Each 'Choose-day' we will investigate the process by which we can reassess our activity and interaction with the world of plurality and become more congruent within our personality.
We are reading the small booklet called "Not Too Loose, Not Too tight - Just right!" This is written by Swamini Vimalananda, and gives a very general overview of Vedanta for the beginner, with emphasis on the sattvic, rajasic and tamasic approaches to life. Remember, we are a mixture of all; use this as your mirror.
इन्द्रीयानि /indriiyaani - sense organs.
The innumerable objects of the world are perceived by us as sounds (shabda), touch (sparsha), forms and colours (ruupa), taste (rasa) and smell (gandha) through the five sense organs; the ability to hear (shrotra-indriiya), feel (sparsha-indriiya), see (chakshu-indriiya), taste (rasa-indriiya) and smell (ghraana-indriiya) respectively. Prompted by the mind, these senses perceive the world through the external instruments (golakas) which are the ears, skin, eyes, tongue and nose. For every sense organ the mind has its own likes and dislikes. What smells sweet to one person, might be an asthma trigger to another; what tastes delicious to one might be disgusting to another. The quality of our perceptions are also governed by the trigunas.
Sattvic; when our perceptions are keen, sensitive and focused, our senses are said to be sattvic. Keen, sensitive and clear perceptions add to the joy of man. For instance, watching wonderful colours in nature, or feeling the fresh breeze on a hot day can be exhilarating. On a more subtle level, being able to identify certain notes in a musical piece, or to have a feeling from a painting that is more than the eyes themselves are seeing is also sattvic.
Rajasic; when our perceptions are unfocused, confused and vague and our senses tired, they are said to be rajasic. If we overindulge in food we had a strong desire for (chocolate is always a good example here), we actually loose enjoyment. Instead of leaving it alone, however, we keep taking more and more in the hope that the first experience of extreme surprise and joy at the taste will return. Similarly, eyes and minds which watch too much television or movies become jaded tries to overcome it with continued exposure.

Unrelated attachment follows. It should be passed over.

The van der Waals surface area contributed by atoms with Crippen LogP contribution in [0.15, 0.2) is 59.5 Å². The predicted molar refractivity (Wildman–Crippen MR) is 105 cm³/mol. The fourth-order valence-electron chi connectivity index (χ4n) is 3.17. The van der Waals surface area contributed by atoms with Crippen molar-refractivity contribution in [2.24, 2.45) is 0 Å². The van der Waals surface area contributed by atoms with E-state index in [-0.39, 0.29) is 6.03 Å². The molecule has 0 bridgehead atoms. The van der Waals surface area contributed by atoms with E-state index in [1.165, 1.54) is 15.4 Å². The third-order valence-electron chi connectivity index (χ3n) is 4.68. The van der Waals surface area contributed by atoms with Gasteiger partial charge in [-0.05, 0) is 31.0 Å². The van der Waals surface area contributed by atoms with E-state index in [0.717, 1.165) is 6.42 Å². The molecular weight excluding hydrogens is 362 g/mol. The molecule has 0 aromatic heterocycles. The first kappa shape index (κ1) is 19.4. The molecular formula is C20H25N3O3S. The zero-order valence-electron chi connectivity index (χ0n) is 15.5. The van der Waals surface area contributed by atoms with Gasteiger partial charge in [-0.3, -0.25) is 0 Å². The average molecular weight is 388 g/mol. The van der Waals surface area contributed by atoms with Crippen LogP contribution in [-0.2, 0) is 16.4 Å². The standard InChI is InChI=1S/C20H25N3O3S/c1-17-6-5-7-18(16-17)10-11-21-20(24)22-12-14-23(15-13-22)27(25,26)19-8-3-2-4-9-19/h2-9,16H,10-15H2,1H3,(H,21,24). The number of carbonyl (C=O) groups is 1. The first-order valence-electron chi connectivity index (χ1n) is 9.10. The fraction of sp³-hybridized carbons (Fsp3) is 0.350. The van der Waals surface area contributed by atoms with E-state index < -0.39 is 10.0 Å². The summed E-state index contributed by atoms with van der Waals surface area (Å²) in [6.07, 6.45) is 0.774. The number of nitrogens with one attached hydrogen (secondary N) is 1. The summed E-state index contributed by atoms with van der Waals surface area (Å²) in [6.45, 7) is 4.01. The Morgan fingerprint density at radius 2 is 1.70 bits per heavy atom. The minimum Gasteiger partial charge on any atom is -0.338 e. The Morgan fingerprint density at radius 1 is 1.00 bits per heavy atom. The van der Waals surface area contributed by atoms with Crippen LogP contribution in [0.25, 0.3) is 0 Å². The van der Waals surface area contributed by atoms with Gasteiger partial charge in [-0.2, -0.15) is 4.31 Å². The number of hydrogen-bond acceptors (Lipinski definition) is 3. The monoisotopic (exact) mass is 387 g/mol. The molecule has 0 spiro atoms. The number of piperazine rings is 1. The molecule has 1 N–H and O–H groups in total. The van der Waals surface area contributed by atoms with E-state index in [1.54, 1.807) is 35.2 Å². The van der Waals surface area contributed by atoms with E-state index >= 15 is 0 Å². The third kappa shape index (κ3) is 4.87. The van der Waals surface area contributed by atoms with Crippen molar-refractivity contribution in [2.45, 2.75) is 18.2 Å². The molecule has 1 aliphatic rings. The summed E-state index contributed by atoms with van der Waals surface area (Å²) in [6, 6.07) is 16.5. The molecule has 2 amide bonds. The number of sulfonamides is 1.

Tamasic; when our perceptions are slow and the senses dullened by disuse or abuse (the last example of overexposure to viewing, for example), they are said to be tamasic. A person living next to a coffee factory looses the ability to enjoy the fragrance of coffee brew. A fishmonger does not even realise that he smells of fish. We become hardened - or don't even notice - the filth or the trauma around us.
रूपग्रः /ruupagraH - perception of colours
One of the strongest indriiyas is sight and therefore colour and form. Colour has a major influence upon us as they and the mind are closely related. Colour tests have shown different personality traits. Also, universally, the moods and conditions of our minds have been symbolised by colours. Even languages reflect this as in the usage of phrases like 'green with envy' or 'dark mood'. Colour examples for the trigunas are given here.
Sattva guna; White represents sattva, which universally stands for peace, purity and brilliance.
Rajo-guna. Red is for rajas, which stands for characteristics like dynamism, action and anger. Do you recall phrases such as 'seeing red'?
Tamo-guna; Black is for tamas, which indicates inertia, ignorance and sleep.